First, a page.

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MacBook Security Setup HOW-TO


MacBook Security Setup HOW-TO

In this article I cover how to securely configure your brand new MacBook laptop. It is assumed that the machine is new or has OS X freshly installed. At the end of this document, your laptop will be as secure as possible and follow the rules of NSA security configuration guides.

User account set-up

In order to mitigate against Trojan-horse viruses, we follow the two account rule. The rule states that there is an administrative log-in that is separate from a regular user account that is actually used for day-to-day activities. Following this rule will prevent you from a myriad of attack vectors.

We assume the first account created is the administrator account, as this is the default behavior of OS X’s installation procedure. If needed, renamed this account to something other than your name.

Next, add a new log-in account from System Preferences->User & Groups. Be sure to disable the Allow User to Administer This Computer setting.

Securing the Network

In order to prevent ourselves from network attacks we must enable the firewall that comes standard with OS X. Navigate to System Preferences->Security & Privacy and select the Firewall tab. Next, click on the button to Enable Firewall.

Disabling the guest user account

In order to ensure our network security, we’ll also explicitly disable the guest user account. To do this, navigate to System Preferences->User & Groups and select the Guest user account. Ensure that this account is disable from usage by un-checking the Allow users to login to this computer.

If file sharing is necessary, you may enable the Allow guest users to connect to shared folders option.

Now log-out of the administrative account.

Securing the hard-drive

Log-in as your user account and navigate to System Preferences->Security & Privacy. Select the FileVault tab and click the button to enable FileVault. You may need to click the lock icon in the lower left-hand side of the window.

This enables home folder encryption using the AES-256 standard encryption protocol. While not completely safe, some encryption is better than none. In an ideal world, Apple would allow the bits of encryption used.

Email

Understanding and using PGP encryption is critical. To make your life easier on OS X, the GPGMail suite of software exists. Download the latest version applicable for your operating system. Once installed, launch the GPG Keychain Access tool and either import your existing PGP key or create a new one of at least 4096 bits in key length.

NOTE: To assist others in sending you email, it is best to upload your public key to what is known as a key server. This is done by right-clicking your own key inside of GPG Keychain Access and selecting Send public key to keyserver. Other users may then retrieve your public key by querying the public key servers.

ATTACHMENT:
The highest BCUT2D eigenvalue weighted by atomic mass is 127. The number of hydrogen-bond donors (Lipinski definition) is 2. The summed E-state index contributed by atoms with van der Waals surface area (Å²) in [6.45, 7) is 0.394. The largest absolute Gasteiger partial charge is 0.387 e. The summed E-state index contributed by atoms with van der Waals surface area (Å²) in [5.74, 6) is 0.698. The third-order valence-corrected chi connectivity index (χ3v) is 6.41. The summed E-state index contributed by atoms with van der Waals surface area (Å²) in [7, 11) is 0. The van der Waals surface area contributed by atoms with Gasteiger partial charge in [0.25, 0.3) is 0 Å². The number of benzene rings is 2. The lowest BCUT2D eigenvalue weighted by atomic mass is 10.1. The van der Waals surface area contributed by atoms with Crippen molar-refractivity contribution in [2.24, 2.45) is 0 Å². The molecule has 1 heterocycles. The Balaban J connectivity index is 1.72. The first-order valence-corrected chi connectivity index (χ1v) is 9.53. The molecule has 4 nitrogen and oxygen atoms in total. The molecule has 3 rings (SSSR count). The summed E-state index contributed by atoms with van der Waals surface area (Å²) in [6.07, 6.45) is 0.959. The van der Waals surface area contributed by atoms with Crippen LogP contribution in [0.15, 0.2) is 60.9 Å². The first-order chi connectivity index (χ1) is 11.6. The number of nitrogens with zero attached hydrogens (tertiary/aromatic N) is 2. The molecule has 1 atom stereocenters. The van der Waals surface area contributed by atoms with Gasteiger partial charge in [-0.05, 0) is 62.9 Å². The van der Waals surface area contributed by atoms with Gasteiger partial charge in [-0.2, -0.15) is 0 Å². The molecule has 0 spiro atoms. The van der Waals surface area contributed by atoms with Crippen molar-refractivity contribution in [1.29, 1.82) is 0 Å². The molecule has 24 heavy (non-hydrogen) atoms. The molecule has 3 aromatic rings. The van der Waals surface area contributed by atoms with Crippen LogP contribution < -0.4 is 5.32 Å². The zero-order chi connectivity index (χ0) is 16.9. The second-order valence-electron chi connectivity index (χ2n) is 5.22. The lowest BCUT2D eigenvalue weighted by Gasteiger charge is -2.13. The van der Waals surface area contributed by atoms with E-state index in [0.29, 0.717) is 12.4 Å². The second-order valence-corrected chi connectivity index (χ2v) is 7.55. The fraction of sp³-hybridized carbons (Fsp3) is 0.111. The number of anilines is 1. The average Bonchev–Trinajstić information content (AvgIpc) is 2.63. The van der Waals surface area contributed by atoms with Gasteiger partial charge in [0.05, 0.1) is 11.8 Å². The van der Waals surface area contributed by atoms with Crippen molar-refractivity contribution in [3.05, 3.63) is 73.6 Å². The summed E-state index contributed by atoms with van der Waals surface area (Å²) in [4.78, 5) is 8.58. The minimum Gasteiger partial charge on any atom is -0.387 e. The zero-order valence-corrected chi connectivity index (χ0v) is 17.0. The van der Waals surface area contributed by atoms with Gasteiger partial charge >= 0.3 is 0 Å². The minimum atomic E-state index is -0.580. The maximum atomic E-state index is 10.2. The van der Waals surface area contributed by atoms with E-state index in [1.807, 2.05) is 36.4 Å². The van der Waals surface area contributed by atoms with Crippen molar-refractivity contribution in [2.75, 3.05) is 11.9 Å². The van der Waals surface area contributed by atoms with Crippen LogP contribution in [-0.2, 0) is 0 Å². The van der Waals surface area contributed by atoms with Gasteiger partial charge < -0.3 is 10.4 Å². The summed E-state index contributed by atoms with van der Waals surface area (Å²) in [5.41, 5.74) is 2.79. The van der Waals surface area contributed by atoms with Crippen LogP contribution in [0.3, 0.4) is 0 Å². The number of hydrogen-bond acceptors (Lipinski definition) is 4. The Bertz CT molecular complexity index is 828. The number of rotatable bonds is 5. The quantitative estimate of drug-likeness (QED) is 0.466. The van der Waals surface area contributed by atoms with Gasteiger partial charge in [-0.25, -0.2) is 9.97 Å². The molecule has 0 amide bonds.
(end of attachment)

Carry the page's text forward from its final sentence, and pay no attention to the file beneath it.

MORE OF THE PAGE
Screensaver

It is critical that the screensaver automatically start after 1 minute of inactivity. It is also recommended that a “hot-corner” be utilized to quickly enable the screensaver when walking away from your system. To enable the screensaver after one minute of inactivity, run the following command from Terminal.

# defaults write com.apple.screensaver idleTime 1

Password Security

I highly recommend that users utilize a password manager, such as AgileBit’s 1Password software. In doing so a single password locks away all of your complex generated passwords, so you can keep very secure passwords to all of the web sites you visit.

Software

Having a suite of standard security tools is essential. The best accepted way of achieving this is by installing Homebrew. Paste the following line in to Terminal to install Homebrew:

# ruby -e "$(curl -fsSL https://raw.github.com/Homebrew/homebrew/go/install)"

After it completes, follow its instructions to run brew doctor.

Once complete, use the following line to install the base utilities used by many security experts:

# brew install nmap git lynx elinks clamav

Final Thoughts

While these instructions go a long way towards the ultimate security, they are not the complete answer. It is up to you to decide on what software you install, files you open, and ultimately what you do with your computer. These instructions are a starting point only.

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